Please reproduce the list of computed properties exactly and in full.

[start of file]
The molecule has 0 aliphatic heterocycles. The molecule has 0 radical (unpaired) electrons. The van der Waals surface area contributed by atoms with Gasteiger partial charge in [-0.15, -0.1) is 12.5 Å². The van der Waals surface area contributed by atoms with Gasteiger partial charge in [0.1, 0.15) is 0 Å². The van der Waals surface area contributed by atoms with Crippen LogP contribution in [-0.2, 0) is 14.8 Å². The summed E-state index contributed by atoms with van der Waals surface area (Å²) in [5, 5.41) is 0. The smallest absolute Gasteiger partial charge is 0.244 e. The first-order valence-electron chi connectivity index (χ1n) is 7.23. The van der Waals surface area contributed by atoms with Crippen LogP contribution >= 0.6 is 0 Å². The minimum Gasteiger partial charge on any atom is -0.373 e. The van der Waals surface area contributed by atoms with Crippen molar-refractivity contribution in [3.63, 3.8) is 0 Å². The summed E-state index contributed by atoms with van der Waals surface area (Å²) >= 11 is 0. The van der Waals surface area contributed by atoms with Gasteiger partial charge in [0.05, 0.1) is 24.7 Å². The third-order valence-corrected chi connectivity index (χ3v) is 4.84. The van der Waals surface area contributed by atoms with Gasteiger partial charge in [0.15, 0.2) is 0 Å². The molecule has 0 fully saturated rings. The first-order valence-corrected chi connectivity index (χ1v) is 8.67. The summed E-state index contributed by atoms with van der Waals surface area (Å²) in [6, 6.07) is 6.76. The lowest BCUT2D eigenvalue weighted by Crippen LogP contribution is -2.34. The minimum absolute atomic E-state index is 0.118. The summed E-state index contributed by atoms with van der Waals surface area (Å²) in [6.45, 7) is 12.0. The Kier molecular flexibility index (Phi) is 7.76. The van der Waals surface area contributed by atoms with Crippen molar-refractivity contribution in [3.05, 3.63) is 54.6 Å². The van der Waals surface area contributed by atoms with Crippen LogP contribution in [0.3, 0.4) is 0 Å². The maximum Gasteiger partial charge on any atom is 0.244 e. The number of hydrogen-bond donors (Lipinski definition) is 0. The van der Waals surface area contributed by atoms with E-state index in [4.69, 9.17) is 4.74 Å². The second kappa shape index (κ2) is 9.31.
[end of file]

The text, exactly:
The molecule has 0 aliphatic heterocycles. The molecule has 0 radical (unpaired) electrons. The van der Waals surface area contributed by atoms with Gasteiger partial charge in [-0.15, -0.1) is 12.5 Å². The van der Waals surface area contributed by atoms with Gasteiger partial charge in [0.1, 0.15) is 0 Å². The van der Waals surface area contributed by atoms with Crippen LogP contribution in [-0.2, 0) is 14.8 Å². The summed E-state index contributed by atoms with van der Waals surface area (Å²) in [5, 5.41) is 0. The smallest absolute Gasteiger partial charge is 0.244 e. The first-order valence-electron chi connectivity index (χ1n) is 7.23. The van der Waals surface area contributed by atoms with Crippen LogP contribution >= 0.6 is 0 Å². The minimum Gasteiger partial charge on any atom is -0.373 e. The van der Waals surface area contributed by atoms with Crippen molar-refractivity contribution in [3.63, 3.8) is 0 Å². The summed E-state index contributed by atoms with van der Waals surface area (Å²) >= 11 is 0. The van der Waals surface area contributed by atoms with Gasteiger partial charge in [0.05, 0.1) is 24.7 Å². The third-order valence-corrected chi connectivity index (χ3v) is 4.84. The van der Waals surface area contributed by atoms with Gasteiger partial charge in [0.15, 0.2) is 0 Å². The molecule has 0 fully saturated rings. The first-order valence-corrected chi connectivity index (χ1v) is 8.67. The summed E-state index contributed by atoms with van der Waals surface area (Å²) in [6, 6.07) is 6.76. The lowest BCUT2D eigenvalue weighted by Crippen LogP contribution is -2.34. The minimum absolute atomic E-state index is 0.118. The summed E-state index contributed by atoms with van der Waals surface area (Å²) in [6.45, 7) is 12.0. The Kier molecular flexibility index (Phi) is 7.76. The van der Waals surface area contributed by atoms with Crippen molar-refractivity contribution in [3.05, 3.63) is 54.6 Å². The van der Waals surface area contributed by atoms with Crippen LogP contribution in [0.3, 0.4) is 0 Å². The maximum Gasteiger partial charge on any atom is 0.244 e. The number of hydrogen-bond donors (Lipinski definition) is 0. The van der Waals surface area contributed by atoms with E-state index in [4.69, 9.17) is 4.74 Å². The second kappa shape index (κ2) is 9.31.